“Fiona had always been shot as a waif – tendrils of hair blowing (dressed in lingerie), out in some sort of lily field. She told me she wanted to chuck that scene and be a warrior woman in a suit of armor.”
I’m working on a series from my images from a protest in my hometown called.. “No MoRe BluEs FroM Da BoYs iN BluE” Hopefully I can get someone to let me put on an exhibition. Looking forward to sharing this story with the masses. Keep spreading the light!! #MyObligation#photographer
In fashion, what goes around comes around. What was stylish 20, 30, even more than 40 years ago can still make a comeback and look en vogue. LIFE magazine documented the 1969 trends of American youth culture, and many traces of them are still worn today.
Hippies and disco culture shaped the way people dressed themselves, and these fashions were considered “counter culture” at the time. Fringed vests, bell-bottom jeans, and miniskirts were part of the new trends and attitude towards expressing yourself through clothing. “The latest rule in girls’ high school fashion,” LIFE magazine wrote in 1969, “is that there isn’t any.”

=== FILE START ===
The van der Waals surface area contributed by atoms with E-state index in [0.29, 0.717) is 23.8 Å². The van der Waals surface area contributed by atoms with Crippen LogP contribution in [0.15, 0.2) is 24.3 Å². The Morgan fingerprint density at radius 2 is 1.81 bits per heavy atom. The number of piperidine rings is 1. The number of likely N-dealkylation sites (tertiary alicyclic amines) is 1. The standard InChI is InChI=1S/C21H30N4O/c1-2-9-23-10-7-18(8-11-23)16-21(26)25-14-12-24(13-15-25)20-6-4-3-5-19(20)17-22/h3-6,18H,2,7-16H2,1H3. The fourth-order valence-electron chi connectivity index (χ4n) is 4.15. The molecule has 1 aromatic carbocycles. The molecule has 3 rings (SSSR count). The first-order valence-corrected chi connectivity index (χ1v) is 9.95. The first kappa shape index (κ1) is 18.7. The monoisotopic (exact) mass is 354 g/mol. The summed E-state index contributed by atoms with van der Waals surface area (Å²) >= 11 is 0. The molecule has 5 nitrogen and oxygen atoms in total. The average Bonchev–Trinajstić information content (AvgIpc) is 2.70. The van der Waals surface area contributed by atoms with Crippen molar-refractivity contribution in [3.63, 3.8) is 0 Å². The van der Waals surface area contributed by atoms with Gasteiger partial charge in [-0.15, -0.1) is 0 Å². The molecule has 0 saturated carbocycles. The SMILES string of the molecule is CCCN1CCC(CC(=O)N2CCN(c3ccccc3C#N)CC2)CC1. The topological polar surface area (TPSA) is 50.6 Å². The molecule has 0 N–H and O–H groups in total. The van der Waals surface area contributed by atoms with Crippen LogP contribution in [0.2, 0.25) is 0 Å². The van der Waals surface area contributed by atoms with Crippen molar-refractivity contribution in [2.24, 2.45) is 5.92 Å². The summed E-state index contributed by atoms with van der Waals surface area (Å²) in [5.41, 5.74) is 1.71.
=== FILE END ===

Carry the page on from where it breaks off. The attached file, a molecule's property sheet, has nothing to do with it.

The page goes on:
Forty years after the death of Life magazine photojournalist Eliot Elisofon, the Smithsonian’s National Museum of African Art is celebrating the legacy of the photographer who offered an extensive look at post–World War II Africa over several decades. “If you look at the history of how Africa was represented in photography in the 20th century, you’d would be hard pressed to find someone who was more prolific in shooting photographs of Africa and had more of an impact than Elisofon,” said Amy Staples, the curator of “Africa ReViewed: The Photographic Legacy of Eliot Elisofon.”
Elisofon went on 11 trips to the continent, including a tour as a war photographer in which he accompanied Gen. George Patton through North Africa and a four-month trip from Cape Town, South Africa, to Cairo in 1947 that culminated in a Life cover story. Elisofon’s images are significant for the way they helped change American perceptions of Africa in the 20th century, which had for the most part been informed by inaccurate literary and film representations. “He was looking for authenticity and despised these films like Tarzan and safari films. He really felt they were a disservice,” Staples said. “He wanted to illuminate what he considered to be the richness and the dignity and the beauty of African culture and society.”